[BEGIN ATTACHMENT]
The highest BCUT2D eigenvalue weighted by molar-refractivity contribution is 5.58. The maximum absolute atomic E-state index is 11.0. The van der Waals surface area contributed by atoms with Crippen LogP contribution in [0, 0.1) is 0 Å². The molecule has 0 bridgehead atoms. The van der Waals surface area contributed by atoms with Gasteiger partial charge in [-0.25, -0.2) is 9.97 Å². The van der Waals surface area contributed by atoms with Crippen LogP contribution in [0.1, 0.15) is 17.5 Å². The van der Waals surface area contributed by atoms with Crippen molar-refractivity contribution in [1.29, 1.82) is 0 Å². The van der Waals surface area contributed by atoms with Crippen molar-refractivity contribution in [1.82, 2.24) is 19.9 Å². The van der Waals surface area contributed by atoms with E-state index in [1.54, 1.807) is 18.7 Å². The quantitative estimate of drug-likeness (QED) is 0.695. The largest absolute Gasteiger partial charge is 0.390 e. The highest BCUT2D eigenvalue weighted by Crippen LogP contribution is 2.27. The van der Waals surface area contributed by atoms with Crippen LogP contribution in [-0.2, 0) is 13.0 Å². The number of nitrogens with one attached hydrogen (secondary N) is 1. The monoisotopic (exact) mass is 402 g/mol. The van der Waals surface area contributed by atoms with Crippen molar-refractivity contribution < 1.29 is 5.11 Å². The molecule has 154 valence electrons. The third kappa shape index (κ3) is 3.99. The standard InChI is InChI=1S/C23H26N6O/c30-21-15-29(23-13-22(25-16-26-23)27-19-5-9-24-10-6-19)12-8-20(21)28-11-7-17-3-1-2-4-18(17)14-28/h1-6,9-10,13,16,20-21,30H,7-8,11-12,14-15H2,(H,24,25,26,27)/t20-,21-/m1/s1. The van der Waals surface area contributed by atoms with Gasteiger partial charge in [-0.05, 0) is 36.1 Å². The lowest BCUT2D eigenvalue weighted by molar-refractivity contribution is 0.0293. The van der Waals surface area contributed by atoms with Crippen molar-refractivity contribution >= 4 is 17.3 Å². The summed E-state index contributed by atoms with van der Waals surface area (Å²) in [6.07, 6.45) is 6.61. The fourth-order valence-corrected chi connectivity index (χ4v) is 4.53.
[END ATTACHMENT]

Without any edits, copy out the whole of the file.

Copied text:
The highest BCUT2D eigenvalue weighted by molar-refractivity contribution is 5.58. The maximum absolute atomic E-state index is 11.0. The van der Waals surface area contributed by atoms with Crippen LogP contribution in [0, 0.1) is 0 Å². The molecule has 0 bridgehead atoms. The van der Waals surface area contributed by atoms with Gasteiger partial charge in [-0.25, -0.2) is 9.97 Å². The van der Waals surface area contributed by atoms with Crippen LogP contribution in [0.1, 0.15) is 17.5 Å². The van der Waals surface area contributed by atoms with Crippen molar-refractivity contribution in [1.29, 1.82) is 0 Å². The van der Waals surface area contributed by atoms with Crippen molar-refractivity contribution in [1.82, 2.24) is 19.9 Å². The van der Waals surface area contributed by atoms with E-state index in [1.54, 1.807) is 18.7 Å². The quantitative estimate of drug-likeness (QED) is 0.695. The largest absolute Gasteiger partial charge is 0.390 e. The highest BCUT2D eigenvalue weighted by Crippen LogP contribution is 2.27. The van der Waals surface area contributed by atoms with Crippen LogP contribution in [-0.2, 0) is 13.0 Å². The number of nitrogens with one attached hydrogen (secondary N) is 1. The monoisotopic (exact) mass is 402 g/mol. The van der Waals surface area contributed by atoms with Crippen molar-refractivity contribution < 1.29 is 5.11 Å². The molecule has 154 valence electrons. The third kappa shape index (κ3) is 3.99. The standard InChI is InChI=1S/C23H26N6O/c30-21-15-29(23-13-22(25-16-26-23)27-19-5-9-24-10-6-19)12-8-20(21)28-11-7-17-3-1-2-4-18(17)14-28/h1-6,9-10,13,16,20-21,30H,7-8,11-12,14-15H2,(H,24,25,26,27)/t20-,21-/m1/s1. The van der Waals surface area contributed by atoms with Gasteiger partial charge in [-0.05, 0) is 36.1 Å². The lowest BCUT2D eigenvalue weighted by molar-refractivity contribution is 0.0293. The van der Waals surface area contributed by atoms with Crippen molar-refractivity contribution >= 4 is 17.3 Å². The summed E-state index contributed by atoms with van der Waals surface area (Å²) in [6.07, 6.45) is 6.61. The fourth-order valence-corrected chi connectivity index (χ4v) is 4.53.